Camarillo, Calif.— Photographer John Raymond Mireles has been on a three-year journey that has taken him to all 50 states and introduced him to more than 3,000 “Neighbors” as he wound his way through small towns and large cities creating over-sized photographic portraits of the diverse faces that make up this country. In Nov. 2019, Mireles came to Studio Channel Islands Art Center (SCIART) in Camarillo, where he photographed volunteer participants from around Camarillo and Ventura County to include in his 2020 exhibition, on exhibit now through Nov. 21, 2020. Entrance to the exhibition is free and by appointment. Reservations can be made through the SCIART website.
SCIART will be hosting an Artist Talk panel discussion featuring Mireles, Social Justice Fund for Ventura County (SJFVC) Administrative Director Martha Martinez-Bravo and CSU Channel Islands Foundation Director Eva Gomez on Nov. 7 at 1 p.m. during which participants can ask the participants questions via Zoom. Artist Talks are free to members; $10 for nonmembers. Reservations can be made online at studiochannelislands.org/neighbors.
The “Neighbors” project began in San Diego’s Barrio Logan community with a visual display of Mireles’ own neighbors along the fence outside his home. His goal was to bring a sense of belonging to the neighborhood. This initial work has grown into a travelling exhibition of 86 portraits of Americans from all 50 states (plus the District of Columbia) and is displayed on fences and walls in politically and geographically diverse communities throughout the country, demonstrating that fences provide an opportunity for connection, not division.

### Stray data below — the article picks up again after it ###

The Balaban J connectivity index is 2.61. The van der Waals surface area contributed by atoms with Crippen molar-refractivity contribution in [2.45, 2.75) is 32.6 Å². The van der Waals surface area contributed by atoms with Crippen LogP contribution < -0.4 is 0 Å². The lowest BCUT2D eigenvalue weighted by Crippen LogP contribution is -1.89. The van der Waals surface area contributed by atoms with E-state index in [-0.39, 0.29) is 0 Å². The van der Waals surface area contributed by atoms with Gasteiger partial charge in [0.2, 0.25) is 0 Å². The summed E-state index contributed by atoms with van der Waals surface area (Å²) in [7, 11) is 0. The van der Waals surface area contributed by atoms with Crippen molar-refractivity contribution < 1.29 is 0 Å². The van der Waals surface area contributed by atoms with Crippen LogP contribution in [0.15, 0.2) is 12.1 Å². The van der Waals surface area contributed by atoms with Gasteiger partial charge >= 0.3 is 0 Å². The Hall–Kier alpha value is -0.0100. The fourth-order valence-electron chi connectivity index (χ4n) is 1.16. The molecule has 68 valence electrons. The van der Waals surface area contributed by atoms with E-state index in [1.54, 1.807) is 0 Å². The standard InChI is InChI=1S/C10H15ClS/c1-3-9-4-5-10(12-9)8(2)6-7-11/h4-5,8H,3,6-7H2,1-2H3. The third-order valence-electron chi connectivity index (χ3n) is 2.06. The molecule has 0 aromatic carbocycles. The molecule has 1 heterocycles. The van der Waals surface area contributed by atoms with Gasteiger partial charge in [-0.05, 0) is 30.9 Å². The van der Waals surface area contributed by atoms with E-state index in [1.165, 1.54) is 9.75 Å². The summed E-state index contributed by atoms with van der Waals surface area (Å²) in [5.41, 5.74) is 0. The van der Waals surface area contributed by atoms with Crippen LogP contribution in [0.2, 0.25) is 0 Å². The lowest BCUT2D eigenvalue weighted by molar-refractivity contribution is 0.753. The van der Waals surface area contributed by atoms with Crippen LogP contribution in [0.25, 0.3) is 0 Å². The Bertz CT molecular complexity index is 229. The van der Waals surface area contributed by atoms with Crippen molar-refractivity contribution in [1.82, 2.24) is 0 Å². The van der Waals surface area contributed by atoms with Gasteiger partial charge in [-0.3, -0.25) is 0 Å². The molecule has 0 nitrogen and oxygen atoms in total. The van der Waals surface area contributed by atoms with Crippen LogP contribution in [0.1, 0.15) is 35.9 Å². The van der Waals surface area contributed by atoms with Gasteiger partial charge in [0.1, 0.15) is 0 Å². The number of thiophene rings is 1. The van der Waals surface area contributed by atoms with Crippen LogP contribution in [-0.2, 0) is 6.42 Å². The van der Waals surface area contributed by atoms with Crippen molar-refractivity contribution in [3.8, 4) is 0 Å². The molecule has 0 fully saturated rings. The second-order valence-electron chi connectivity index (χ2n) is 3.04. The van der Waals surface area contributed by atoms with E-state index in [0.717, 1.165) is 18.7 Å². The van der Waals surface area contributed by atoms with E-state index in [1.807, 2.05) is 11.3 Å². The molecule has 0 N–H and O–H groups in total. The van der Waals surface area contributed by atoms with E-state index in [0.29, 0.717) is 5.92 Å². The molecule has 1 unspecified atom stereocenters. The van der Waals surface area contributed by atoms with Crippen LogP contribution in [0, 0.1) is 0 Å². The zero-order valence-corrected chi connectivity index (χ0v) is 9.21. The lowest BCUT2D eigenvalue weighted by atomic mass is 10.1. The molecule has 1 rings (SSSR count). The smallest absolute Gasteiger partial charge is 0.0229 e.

Mireles, a graduate of the University of California, Santa Barbara, has been documenting the American experience for more than 25 years. A professional rock climber, Mireles began photographing his fellow climbing partners for renowned sports magazines which led to work with advertising agencies across the country and recognition and awards from the Creative Show and Communication Arts. After years of commercial work, Mireles turned his lens to narrative-driven projects exploring social justice. One of his earliest series in this vein, Invisible River, used environmental portraiture to highlight the economic disparity of individuals living in a string of towns that line a highway in the Southern California desert. Subsequent projects include photographic explorations of the Bakken oil fields in North Dakota and the tracing of his Hispanic roots in the Tularosa Valley of New Mexico. Mireles divides his time between New York City and San Diego.
“John’s work is more relevant and important now than when he initiated the project. The fractured nature of our politics combined with the stay-home orders have further deepened the divides in our community,” said Peter Tyas, SCIART executive director. “John’s work is a celebration of the people who surround us and an opportunity to pause and consider what connects us rather than what separates us. It was a great pleasure to welcome John into our community and to include the faces of our friends and neighbors in his portrait of the nation.”
For more information, visit http://studiochannelislands.org/ or call 805-383-1368.
Studio Channel Islands Art Center is a 501(c)(3) nonprofit organization dedicated to advancing the arts and creative life within the communities of Ventura County, fostering connections between artists and visitors, and celebrating the cultural identity of our community. Ongoing programs include art classes for adults and children, providing studio space for professional artists, presenting diverse art shows in its Blackboard Gallery and providing community art and cultural events for individuals and families. Gallery hours are Tues.–Fri., 11 a.m.–5 p.m., Sat. 11 a.m.–3 p.m. Located at 2222 E. Ventura Blvd., Camarillo, CA 93010.
Studio Channel Islands Art Center